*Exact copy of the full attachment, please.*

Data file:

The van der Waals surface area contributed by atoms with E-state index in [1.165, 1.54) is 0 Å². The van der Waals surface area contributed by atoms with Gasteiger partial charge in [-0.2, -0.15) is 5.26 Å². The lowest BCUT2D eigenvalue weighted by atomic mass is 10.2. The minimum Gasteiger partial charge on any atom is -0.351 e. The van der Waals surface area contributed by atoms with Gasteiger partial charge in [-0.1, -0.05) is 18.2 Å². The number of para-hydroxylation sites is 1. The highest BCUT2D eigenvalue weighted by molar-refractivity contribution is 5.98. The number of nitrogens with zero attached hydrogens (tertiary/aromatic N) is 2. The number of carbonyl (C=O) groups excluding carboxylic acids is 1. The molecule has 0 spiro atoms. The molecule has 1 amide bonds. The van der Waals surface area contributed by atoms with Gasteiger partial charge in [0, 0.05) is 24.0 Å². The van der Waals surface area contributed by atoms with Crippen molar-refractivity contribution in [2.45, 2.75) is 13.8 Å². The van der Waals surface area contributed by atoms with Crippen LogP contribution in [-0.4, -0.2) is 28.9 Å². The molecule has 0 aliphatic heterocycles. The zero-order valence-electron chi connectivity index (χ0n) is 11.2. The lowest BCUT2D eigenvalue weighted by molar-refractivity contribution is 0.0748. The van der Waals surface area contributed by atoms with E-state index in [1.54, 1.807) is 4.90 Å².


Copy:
The van der Waals surface area contributed by atoms with E-state index in [1.165, 1.54) is 0 Å². The van der Waals surface area contributed by atoms with Gasteiger partial charge in [-0.2, -0.15) is 5.26 Å². The lowest BCUT2D eigenvalue weighted by atomic mass is 10.2. The minimum Gasteiger partial charge on any atom is -0.351 e. The van der Waals surface area contributed by atoms with Gasteiger partial charge in [-0.1, -0.05) is 18.2 Å². The number of para-hydroxylation sites is 1. The highest BCUT2D eigenvalue weighted by molar-refractivity contribution is 5.98. The number of nitrogens with zero attached hydrogens (tertiary/aromatic N) is 2. The number of carbonyl (C=O) groups excluding carboxylic acids is 1. The molecule has 0 spiro atoms. The molecule has 1 amide bonds. The van der Waals surface area contributed by atoms with Gasteiger partial charge in [0, 0.05) is 24.0 Å². The van der Waals surface area contributed by atoms with Crippen molar-refractivity contribution in [2.45, 2.75) is 13.8 Å². The van der Waals surface area contributed by atoms with Crippen LogP contribution in [-0.4, -0.2) is 28.9 Å². The molecule has 0 aliphatic heterocycles. The zero-order valence-electron chi connectivity index (χ0n) is 11.2. The lowest BCUT2D eigenvalue weighted by molar-refractivity contribution is 0.0748. The van der Waals surface area contributed by atoms with E-state index in [1.54, 1.807) is 4.90 Å².